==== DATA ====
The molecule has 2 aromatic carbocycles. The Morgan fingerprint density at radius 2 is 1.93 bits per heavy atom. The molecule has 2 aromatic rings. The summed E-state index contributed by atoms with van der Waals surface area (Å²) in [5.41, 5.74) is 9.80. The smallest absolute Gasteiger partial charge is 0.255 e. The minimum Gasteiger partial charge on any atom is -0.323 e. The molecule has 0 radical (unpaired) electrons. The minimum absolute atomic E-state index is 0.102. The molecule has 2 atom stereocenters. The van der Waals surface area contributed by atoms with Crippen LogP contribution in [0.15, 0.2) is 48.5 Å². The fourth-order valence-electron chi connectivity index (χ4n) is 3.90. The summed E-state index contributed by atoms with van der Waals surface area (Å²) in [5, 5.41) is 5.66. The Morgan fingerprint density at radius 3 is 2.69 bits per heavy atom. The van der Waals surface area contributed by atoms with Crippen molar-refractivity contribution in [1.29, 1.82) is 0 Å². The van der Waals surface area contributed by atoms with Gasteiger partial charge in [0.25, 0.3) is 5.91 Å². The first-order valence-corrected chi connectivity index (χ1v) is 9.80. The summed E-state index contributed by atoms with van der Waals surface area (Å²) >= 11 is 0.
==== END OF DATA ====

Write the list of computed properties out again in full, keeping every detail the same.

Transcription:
The molecule has 2 aromatic carbocycles. The Morgan fingerprint density at radius 2 is 1.93 bits per heavy atom. The molecule has 2 aromatic rings. The summed E-state index contributed by atoms with van der Waals surface area (Å²) in [5.41, 5.74) is 9.80. The smallest absolute Gasteiger partial charge is 0.255 e. The minimum Gasteiger partial charge on any atom is -0.323 e. The molecule has 0 radical (unpaired) electrons. The minimum absolute atomic E-state index is 0.102. The molecule has 2 atom stereocenters. The van der Waals surface area contributed by atoms with Crippen LogP contribution in [0.15, 0.2) is 48.5 Å². The fourth-order valence-electron chi connectivity index (χ4n) is 3.90. The summed E-state index contributed by atoms with van der Waals surface area (Å²) in [5, 5.41) is 5.66. The Morgan fingerprint density at radius 3 is 2.69 bits per heavy atom. The van der Waals surface area contributed by atoms with Crippen molar-refractivity contribution in [1.29, 1.82) is 0 Å². The van der Waals surface area contributed by atoms with Gasteiger partial charge in [0.25, 0.3) is 5.91 Å². The first-order valence-corrected chi connectivity index (χ1v) is 9.80. The summed E-state index contributed by atoms with van der Waals surface area (Å²) >= 11 is 0.